After months of treatment the cancer has spread very aggressively throughout her body. Further aggressive treatments would deplete Isabelle’s quality of life with no likelihood of a cure. Isabelle foregoes aggressive treatment and hopes to fill the rest of her life with quality family time and be comfortable.

Surrounded by her family and friends daily, Isabelle hopes that she has enough time on Earth to leave no words unspoken, no amends not made and no doubt how much she loved life. She wrote letters to be read after her death to special individuals and hopes each one brings a sense of peace and closure to the recipient. She hopes that she made a difference in the lives of those she loves and she hopes that continues on in them long after she transitions to the next place.

Isabelle’s family and friends hope they have enough time to give back to Isabelle all that she has given to them over the years. They hope that she feels loved during the Living Wake they held for her. They hope that she knows she is not alone. They hope that she is not in pain. They hope that they will see her again some day, in some way. They hope.

Hope takes many shapes depending on the evolution of the situation. It morphs and transforms at the direction of its beholder. It relies heavily on perception and mindset. It is undeniably fluid.

Hope is ever present and can be felt by proxy. If you can’t feel it someone else can feel it for you. It is often thought of as contagious for this reason. The mere action another holding hope for you and your situation, can help you feel hope too.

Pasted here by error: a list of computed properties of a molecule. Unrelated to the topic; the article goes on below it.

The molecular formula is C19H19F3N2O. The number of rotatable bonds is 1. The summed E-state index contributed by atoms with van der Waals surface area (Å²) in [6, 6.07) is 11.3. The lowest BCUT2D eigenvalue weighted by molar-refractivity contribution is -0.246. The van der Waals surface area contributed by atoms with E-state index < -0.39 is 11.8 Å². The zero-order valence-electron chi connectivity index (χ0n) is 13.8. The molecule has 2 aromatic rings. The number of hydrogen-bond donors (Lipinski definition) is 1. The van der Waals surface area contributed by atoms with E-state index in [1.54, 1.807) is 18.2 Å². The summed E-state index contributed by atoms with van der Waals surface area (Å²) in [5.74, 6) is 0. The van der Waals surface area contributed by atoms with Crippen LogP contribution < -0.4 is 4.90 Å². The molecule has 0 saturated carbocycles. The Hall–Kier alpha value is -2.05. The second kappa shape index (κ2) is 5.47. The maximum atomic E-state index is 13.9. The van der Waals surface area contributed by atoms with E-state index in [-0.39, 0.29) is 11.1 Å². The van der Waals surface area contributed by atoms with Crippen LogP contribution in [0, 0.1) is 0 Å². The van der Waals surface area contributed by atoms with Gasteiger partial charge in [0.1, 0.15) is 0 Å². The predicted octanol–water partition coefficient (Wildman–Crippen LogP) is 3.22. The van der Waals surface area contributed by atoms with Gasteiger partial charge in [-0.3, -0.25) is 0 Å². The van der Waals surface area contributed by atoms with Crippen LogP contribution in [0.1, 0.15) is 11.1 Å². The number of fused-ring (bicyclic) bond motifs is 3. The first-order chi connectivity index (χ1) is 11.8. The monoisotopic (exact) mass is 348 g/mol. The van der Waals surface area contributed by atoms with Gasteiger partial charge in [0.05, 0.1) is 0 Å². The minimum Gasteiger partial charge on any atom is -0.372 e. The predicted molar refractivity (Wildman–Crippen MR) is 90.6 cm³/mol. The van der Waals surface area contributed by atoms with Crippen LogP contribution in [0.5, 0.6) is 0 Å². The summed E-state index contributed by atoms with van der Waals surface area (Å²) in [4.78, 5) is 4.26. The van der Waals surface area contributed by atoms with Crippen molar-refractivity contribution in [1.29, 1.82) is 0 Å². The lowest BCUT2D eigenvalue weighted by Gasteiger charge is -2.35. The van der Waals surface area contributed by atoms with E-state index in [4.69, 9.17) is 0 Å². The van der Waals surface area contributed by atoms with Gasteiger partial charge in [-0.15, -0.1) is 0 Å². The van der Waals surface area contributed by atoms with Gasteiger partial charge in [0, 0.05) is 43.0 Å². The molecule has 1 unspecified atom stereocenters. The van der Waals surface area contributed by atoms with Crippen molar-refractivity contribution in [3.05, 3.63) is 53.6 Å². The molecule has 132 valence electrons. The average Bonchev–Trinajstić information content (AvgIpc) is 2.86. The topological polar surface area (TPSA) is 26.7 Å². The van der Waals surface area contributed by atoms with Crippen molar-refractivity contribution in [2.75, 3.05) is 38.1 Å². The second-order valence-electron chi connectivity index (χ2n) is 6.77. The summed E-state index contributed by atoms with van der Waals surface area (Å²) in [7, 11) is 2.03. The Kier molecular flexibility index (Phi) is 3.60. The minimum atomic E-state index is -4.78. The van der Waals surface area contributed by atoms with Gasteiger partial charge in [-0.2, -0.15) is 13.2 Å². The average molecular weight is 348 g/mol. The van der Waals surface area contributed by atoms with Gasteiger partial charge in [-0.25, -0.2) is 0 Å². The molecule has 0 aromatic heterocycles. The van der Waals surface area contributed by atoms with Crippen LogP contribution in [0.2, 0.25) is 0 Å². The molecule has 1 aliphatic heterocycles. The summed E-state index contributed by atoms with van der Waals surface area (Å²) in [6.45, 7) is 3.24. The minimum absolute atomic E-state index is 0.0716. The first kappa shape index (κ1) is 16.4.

Hope is not tangible. Hope is not concrete. Hope is organic and cannot be defined. It is a dance that cannot be choreographed by a few well spoken words. Hope comes from your soul.

You are either one to experience it or not. In my experience those with hope are more positive, finding all reason to hope despite the situation. Also, in my experience however, I find denial disguised as hope.

Denial is often portrayed as ‘positive thinking’. Denial is the underlying belief that if I ignore something it will not come into being. Denial is considering only the best case scenarios and suppressing the fears of the possibility of an undesired outcome.

Denial isolates and divides, but true hope unites and bonds.

Hope is not holding onto a desired outcome no matter what. True hope is holding the desire for the best outcome in one hand, while holding acceptance of the possibility of the worst outcome in the other – and preparing for both.

It is in this preparation for both that the uniting and the bonding happens.

When I consider things, I always play the what if I’m wrong? game. “If I do this thing and I’m wrong then (fill in the blank)?” And then I weigh it against “what if I do that thing and I’m wrong then (fill in the blank)?”

So, let’s play that game now.

Imagine a situation where you have been diagnosed as terminal and never consider the possibility of death because you are being ‘positive’. You never have conversations about it with others. You never express the things on your heart. You never talk about your fears. You never express your wishes regarding your services. You never make preparations.

You think about dying. You worry about it. You have no one to talk about it with though because you are being positive about it. You lie in bed at night and think of all the things that you will miss. You feel great love but do not express it because it will scare your family to think you are giving up.

At some point the treatment is deemed ineffective, causes severe side effects and reduces your quality of life. You have no energy to visit with others. Treatment is stopped and you are sent home with hospice.

You die three days later with no chance to say a quality goodbye.

How does that feel?

Now imagine a situation where you have been diagnosed as terminal and pursue aggressive treatment while also accepting the possibility of death. As you go through treatment you have open deep conversations with family and friends about your fears and your hopes. You begin to make decisions about the celebration of your life. You make a list of songs for your memorial service, last wishes about care and you even write a letter to be read at your service.